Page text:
12)  Exercise of certain Powers: Section 25 companies are allowed to decide following three matters by passing a resolution by circulation instead of at meetings: · the power to borrow moneys other than on debentures, · the power to invest funds of the company, and · the power to make loans. The remaining powers specified in section 292 viz., power to make calls on shareholders in respect of money unpaid on their shares; power to authorise by back of shares in accordance with section 77A; and power to issue debentures, can be exercised only by passing of resolutions at duly conducted meeting of Board of Directors of section 25 company [vide Notification No. 2767, dated 5-8-1964].

13)  Maintenance of Registers of Contracts: Under section 301 a company is required to maintain register of all the contracts to which section 297 or 299 applies. But a section 25 company is exempt to the extent that it allowed to maintain register of only those contracts to which sub-sections (1) and (3) of section 297 apply. Thus they are exempted from maintaining registers of those contracts which are made in pursuance of sub-section (2) of section 297 or are covered by section 299.

14)  Maintenance of Register of Directors: Section 25 company has been exempted from operation of sub-section (2) of section 303 and as such they are not required to notify changes among its directors, etc to the Registrar. They are only required to maintain Registers of their Directors, Managing Directors, Managers and Secretary in prescribed format containing specified particulars and updating the register by making changes in it as when there is some change among the Directors, Managing Directors, Managers and Secretary of the company.

15)  Qualification for Secretaryship: A Section 25 Company is exempt from the provision of section2(45) to the extent that the rules regarding the qualification of a Secretary do not apply to them [vide Notification NO. F.2/3/76-CLV dated 09-01-1976]. As section 2(45) do not apply to them they are free to appoint any person as its Secretary whom it feels fit and proper for the same.

16)  Applicability of CARO: Section 25 Companies are exempted from applicability of Companies Auditor’s Report Order 2003(CARO). CARO has been made applicable to all companies from 1st January 2004. But CARO expressly exempts section 25 companies from its applicability vide Clause 2(iii) of Para I of the Order.

17)  Payment of Registration Fees: The fees payable by a Section 25 Company at the time of registration and further increase of its share capital has been kept very low in comparison to other companies and is at present fixed at mere Rs. 50/- irrespective of the authorized amount of share capital (Circular No. 6 dated 24-06-1996 and Notification No. SO 3879 dated 22-12-1962)

18)  Stamping of Memorandum and Articles: The Articles and Memorandum of a Section 25 Company are not required to be stamped in accordance with the Indian Stamp Act, 1899.

19)  Raising Money: A Company can sell shares of the Company to the public or can accept deposits from public and can therefore raise money easier than other business structure types. The modes of financing business carried on by company are numerous

20)  Easy Transferable Ownership: The shares and other interest of any member in the Company shall be a movable property and can be transferable in the manner provided by the Articles, which is otherwise not easily possible in other business forms. Therefore , it is easier to become or leave the membership of the Company or otherwise it is easier to transfer the ownership.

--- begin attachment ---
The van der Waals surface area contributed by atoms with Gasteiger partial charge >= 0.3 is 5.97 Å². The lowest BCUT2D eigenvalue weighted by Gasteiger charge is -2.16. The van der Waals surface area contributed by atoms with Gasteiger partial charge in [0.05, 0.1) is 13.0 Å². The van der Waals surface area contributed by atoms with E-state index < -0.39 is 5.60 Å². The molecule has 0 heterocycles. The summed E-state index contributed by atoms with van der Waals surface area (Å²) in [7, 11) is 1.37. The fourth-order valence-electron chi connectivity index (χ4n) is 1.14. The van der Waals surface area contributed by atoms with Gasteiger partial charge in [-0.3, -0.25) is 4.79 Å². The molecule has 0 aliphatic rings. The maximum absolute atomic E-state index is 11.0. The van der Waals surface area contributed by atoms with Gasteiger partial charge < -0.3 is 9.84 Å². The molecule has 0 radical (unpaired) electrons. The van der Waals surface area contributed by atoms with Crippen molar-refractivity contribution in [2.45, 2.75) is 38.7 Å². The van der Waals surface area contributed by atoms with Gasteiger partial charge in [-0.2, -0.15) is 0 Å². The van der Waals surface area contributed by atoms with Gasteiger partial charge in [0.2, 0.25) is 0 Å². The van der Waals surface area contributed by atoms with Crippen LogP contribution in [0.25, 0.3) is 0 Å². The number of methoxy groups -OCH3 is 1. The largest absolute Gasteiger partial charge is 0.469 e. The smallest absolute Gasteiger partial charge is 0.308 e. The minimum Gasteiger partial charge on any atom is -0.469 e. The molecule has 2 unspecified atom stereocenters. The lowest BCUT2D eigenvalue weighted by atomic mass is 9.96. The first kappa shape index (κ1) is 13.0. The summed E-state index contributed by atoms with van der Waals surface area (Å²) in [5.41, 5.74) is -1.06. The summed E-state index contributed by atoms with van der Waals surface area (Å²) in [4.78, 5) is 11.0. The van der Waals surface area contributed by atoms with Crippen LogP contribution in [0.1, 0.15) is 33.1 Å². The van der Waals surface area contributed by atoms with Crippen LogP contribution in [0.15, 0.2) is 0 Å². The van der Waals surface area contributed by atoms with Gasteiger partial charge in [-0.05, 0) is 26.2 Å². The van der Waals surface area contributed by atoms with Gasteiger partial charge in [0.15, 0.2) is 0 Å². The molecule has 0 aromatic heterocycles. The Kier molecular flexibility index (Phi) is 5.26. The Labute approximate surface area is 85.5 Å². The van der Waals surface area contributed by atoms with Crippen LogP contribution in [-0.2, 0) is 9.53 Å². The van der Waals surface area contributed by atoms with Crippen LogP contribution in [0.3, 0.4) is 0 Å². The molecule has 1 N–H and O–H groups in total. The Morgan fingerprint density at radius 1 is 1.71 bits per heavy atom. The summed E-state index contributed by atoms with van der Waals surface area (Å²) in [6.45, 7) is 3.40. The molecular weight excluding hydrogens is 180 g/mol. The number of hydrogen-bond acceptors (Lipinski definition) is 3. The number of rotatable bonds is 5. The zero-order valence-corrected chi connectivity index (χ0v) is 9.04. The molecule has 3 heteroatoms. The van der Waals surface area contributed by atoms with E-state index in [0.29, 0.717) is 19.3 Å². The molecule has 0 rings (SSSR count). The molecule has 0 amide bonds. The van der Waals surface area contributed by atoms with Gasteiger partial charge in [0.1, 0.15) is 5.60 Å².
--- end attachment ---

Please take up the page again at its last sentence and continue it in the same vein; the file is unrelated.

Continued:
Drawbacks or Obligations of section 25 companies:

 

Though a Section 25 Company has many advantages and enjoys many privileges yet there are some statutory obligations which are required to be complied with and taken care of by such companies.

1) A Section 25 Company has to ensure that its profits and all other incomes are utilised only for the purpose of promoting its objects and not for any other purpose.

2) It should also ensure that its profits are not distributed as dividend among its members.

3) Section 25 Company cannot alter its objects clause in its Memorandum without seeking the written approval of central government [sub section (8)].

4) If the Central Government has imposed some conditions and regulations upon the company for granting a licence under section 25 then such a company is bound by such conditions and has to ensure adequate compliance with them. Where such conditions and regulations have been imposed then such conditions and regulations are required to be included in the Articles or/and memorandum of the company as may be directed by the government.

5) Section 25 Company is regarded as a ‘company’ within the meaning of the Income Tax Act, 1961 and as such its income is taxable according to the applicable rates similar to those applying to other companies.

 6) If an existing company obtains a licence under section 25 it has to ensure that its objects are confined to those mentioned in section 25 itself and if not make proper alteration to its memorandum and articles.

7) Long Closing Proceedings: It is generally not easy to close the company as compared to other forms of business, the procedure to close is long and involves compliance of various formalities, at times it takes 1-2 years to completely wind-up the company. Moreover in certain cases, it is necessary to take the permission of the High Court to close the Company.

Revocation of Licence: The Central Government after giving reasonable opportunity of hearing can revoke the licence by passing a speaking order.

 Winding up of the company It can also be wound up if the objects for which it had been established have been fully achieved. The surplus assets if any may be given to a similar charitable cause.

 Hence, having noticed various benefits and drawbacks of section 25 companies, its clear that such companies are a well regulated form of non-profit organizations and the prescribed incorporation and dissolution procedures and other provisions helps the government in keeping a check on the working of such companies.